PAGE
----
In mid-September CHECC's John Hempelmann had called on all sides "to make at least three campaign finance reports during this month and next," since the legal deadline for the reports, October 31, would be "too late to adequately inform voters casting ballots on November 2." (The Alliance was annoyed that CHECC, on whose early endorsement they had counted, did not in fact come out for the initiative until late in October; but raising the financial-disclosure issue turned out to be more significant.) The Friends and the Alliance immediately complied with the request. Mike MacEwan declined, saying that his Committee would observe the legal deadline. "One can only assume the Committee has something to hide," prodded Hempelmann.

Another exchange followed in mid-October, with CHECC announcing that the Friends and Alliance between them had raised about $7,200 and wondering aloud why the Committee was afraid to make a similar disclosure. At this point. MacEwan conferred with his backers, who apparently decided that valor was the better part of discretion, and on October 15 the Committee released its list of contributors. The largest single contribution was $3,000 from Desimone's Pike Place Public Markets, Inc., but the rest of the list ($23,315 total) read like a roll call of the downtown business establishment: $2,500 from SeaFirst $1,700 from Washington International Hotels, $1,700 from Safeco, $1,500 each from Central Park Plaza and Frederick & Nelson, $1,000 from Doces, and so on.

MacEwan still insists that there was no "conscious policy of confusion" involved in setting up a committee of market merchants "to save the market" and financing the operation with money from corporations whose main interest was saving Scheme 23. At any rate, the Committee's credibility suffered a blow when its long-denied financial ties with downtown were revealed. Douglas's KOMO documentary on October 27 completed the damage, showing that the Committee was indeed the brainchild of the Central Association and catching MacEwan in some embarrassing inconsistencies.

Although MacEwan ranked high in the demonology of the market-savers, both Bagdade and Manring today concede that he was "given a bad rap." MacEwan points out that he was hired on as a "legman" for the campaign but ended up as a spokesman "because nobody else would do it," the eminences grises not wishing to reveal themselves. A "naive rookie" thrown to the lions (Steinbrueck, Hempelmann, Pat Douglas, et al.), says MacEwan, he came out of the campaign with a permanent conviction that "politics is a dirty rotten business."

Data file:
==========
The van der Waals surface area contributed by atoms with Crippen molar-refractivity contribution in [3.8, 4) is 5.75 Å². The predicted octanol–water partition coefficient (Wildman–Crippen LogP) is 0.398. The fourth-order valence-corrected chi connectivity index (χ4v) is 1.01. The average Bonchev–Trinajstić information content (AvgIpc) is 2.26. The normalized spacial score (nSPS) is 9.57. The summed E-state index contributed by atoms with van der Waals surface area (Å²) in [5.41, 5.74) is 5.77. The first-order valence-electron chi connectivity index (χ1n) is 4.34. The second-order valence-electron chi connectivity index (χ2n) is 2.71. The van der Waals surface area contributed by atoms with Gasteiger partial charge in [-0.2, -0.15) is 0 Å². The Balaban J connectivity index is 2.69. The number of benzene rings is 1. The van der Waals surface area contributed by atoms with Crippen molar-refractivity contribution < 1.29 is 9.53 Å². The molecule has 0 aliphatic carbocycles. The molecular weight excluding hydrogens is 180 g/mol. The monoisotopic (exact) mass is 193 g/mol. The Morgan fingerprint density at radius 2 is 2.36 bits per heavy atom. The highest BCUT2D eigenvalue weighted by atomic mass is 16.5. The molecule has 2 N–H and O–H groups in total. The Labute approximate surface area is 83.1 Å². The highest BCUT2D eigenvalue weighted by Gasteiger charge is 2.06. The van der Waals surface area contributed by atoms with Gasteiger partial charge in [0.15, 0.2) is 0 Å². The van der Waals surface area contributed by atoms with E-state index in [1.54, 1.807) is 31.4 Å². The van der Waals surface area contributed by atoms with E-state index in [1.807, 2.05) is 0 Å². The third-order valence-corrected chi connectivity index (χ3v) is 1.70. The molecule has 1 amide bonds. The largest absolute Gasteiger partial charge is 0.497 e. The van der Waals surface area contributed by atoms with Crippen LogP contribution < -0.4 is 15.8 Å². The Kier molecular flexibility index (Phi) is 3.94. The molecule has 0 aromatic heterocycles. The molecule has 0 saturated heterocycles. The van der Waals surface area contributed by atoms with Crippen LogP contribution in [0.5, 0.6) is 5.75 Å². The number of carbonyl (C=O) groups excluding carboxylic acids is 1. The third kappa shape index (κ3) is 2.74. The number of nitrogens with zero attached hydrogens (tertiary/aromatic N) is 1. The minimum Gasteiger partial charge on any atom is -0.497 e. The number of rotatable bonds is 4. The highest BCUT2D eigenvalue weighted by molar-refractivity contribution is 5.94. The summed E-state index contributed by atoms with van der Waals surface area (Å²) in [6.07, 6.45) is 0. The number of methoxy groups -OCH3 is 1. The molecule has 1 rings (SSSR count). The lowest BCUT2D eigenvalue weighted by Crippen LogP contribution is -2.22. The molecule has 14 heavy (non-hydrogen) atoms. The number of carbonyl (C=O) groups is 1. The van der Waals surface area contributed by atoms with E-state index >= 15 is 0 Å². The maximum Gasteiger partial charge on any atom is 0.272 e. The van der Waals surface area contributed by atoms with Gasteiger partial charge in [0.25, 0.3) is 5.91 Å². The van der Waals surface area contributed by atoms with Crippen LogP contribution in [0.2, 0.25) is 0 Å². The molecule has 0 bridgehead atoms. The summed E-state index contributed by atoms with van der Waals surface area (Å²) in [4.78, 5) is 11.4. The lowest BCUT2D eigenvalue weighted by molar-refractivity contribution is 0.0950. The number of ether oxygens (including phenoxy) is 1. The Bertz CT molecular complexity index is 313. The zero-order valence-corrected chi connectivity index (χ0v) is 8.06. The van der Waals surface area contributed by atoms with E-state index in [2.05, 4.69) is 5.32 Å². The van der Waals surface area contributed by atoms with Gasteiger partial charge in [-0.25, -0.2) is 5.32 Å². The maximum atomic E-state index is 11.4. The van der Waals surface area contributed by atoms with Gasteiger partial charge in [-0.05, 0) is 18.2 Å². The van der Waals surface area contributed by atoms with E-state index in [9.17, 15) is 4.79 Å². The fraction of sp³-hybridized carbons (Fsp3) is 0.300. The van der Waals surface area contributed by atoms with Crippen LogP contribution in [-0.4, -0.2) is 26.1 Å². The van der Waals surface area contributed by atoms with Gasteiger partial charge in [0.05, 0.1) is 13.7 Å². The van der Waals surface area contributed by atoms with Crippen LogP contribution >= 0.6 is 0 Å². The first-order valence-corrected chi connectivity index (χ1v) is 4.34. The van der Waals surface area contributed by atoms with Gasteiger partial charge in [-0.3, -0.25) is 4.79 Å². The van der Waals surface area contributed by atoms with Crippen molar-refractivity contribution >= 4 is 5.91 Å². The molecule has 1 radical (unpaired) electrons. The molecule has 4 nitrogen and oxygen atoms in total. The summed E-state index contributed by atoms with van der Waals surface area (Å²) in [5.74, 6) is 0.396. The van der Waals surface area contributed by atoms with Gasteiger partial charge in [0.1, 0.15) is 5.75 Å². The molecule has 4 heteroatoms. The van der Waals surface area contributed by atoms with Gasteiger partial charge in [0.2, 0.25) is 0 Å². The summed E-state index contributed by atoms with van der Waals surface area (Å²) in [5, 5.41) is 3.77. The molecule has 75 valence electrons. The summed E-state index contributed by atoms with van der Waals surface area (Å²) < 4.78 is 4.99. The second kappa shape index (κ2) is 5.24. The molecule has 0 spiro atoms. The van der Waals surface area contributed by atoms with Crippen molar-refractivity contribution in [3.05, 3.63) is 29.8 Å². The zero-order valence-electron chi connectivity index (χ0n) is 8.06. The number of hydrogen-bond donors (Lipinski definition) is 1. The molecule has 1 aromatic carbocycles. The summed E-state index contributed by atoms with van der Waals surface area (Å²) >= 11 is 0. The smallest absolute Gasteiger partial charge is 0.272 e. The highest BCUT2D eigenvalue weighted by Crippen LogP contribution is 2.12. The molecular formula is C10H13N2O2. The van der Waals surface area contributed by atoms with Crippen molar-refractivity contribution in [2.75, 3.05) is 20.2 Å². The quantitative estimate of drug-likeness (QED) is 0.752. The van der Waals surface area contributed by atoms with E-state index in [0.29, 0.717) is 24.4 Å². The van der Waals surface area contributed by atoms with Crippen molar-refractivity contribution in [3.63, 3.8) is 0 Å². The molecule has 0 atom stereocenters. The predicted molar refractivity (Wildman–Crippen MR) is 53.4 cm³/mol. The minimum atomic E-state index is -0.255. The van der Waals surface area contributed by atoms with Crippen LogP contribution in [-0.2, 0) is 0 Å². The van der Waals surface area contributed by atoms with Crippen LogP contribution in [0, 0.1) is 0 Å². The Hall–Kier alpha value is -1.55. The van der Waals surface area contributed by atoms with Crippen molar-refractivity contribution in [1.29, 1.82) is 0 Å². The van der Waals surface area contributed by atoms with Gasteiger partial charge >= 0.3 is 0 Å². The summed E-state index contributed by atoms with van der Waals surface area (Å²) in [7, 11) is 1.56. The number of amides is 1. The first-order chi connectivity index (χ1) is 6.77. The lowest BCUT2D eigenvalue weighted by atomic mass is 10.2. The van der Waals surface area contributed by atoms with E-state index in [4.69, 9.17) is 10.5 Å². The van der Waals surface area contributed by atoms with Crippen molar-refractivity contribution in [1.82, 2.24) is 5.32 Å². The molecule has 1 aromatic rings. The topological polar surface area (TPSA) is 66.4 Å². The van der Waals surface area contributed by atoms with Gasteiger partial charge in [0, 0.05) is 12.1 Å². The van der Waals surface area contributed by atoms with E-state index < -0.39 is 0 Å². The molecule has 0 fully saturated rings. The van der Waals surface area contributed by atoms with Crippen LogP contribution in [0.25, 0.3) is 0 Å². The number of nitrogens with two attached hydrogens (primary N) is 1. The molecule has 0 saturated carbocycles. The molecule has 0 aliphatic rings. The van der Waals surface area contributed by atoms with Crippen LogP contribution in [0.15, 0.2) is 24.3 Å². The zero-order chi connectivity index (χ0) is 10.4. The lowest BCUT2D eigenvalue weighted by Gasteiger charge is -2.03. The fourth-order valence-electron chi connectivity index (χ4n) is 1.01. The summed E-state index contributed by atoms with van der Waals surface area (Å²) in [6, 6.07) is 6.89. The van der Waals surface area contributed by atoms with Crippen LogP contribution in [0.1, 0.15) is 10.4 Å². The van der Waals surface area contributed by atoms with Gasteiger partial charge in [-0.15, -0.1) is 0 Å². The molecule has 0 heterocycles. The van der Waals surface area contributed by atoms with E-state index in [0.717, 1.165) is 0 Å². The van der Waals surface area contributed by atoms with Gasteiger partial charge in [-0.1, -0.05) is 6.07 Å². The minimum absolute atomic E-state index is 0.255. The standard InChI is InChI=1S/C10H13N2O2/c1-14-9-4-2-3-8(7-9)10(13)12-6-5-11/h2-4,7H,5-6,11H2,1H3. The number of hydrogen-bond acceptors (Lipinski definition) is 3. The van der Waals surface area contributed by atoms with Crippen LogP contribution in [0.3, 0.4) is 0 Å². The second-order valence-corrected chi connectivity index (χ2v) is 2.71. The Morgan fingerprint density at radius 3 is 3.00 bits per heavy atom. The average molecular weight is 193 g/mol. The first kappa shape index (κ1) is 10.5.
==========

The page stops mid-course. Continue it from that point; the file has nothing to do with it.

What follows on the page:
MacEwan also contends that "the business community, the people who literally made this city, just got crucified" in the campaign; once the opposition had "sidetracked" the campaign with the "concocted issue" of the Committee's finances and origins, the "real issues" raised by the Committee never got a fair hearing. Would the business community have got a fairer hearing if it had been more open about its position? MacEwan ponders this question as if it had never occurred to him, but then answers no; the political climate was such that overt campaigning by business interests was out of the question.

This picture of the business community as the underdog of the campaign provokes astonishment and incredulity among pro-initiative veterans. Certainly he has a one-sided version of who was playing fair and who was not, but MacEwan puts his finger on a truth that all the money, power, and political connections of the Central Association tend to obscure: the cozy, paternalistic team of downtown business, major editorialists, and City Hall that had seemed so natural back in 1958 was no longer selling very well in 1971. The 1960s, Vietnam, and a new generation had intervened. Reading the list of Initiative endorsements is like looking into the political future of Seattle: City Council candidates John Miller and Bruce Chapman, CHECC, numerous community councils, the Young Lawyers Section of the Bar Association, the Washington Environmental Council, Young Democrats and Young Republicans. The initiative campaign was the last hurrah of an older version of civic authority, which has not recovered its stride or self-confidence since.

Not surprisingly, everyone on the winning side remembers the campaign as a grand affair – "the most exciting time of my life," says Bagdade typically ... The pace grew more and more hectic as election day approached. Both sides were giving tours of the market and issuing press releases almost daily; writers and experts from everywhere came to town to pronounce on the fray; the city dramatized its case by closing several market hotels for code violations; the Friends and Alliance held a dizzying round of fundraising parties and benefits (Tim Hill won the City Council candidates' tricycle race); Tim Manring put together his own slide show (featuring markets in Afghanistan and Indonesia) to combat the city's. "Utter confusion reigns," said a Times editorial.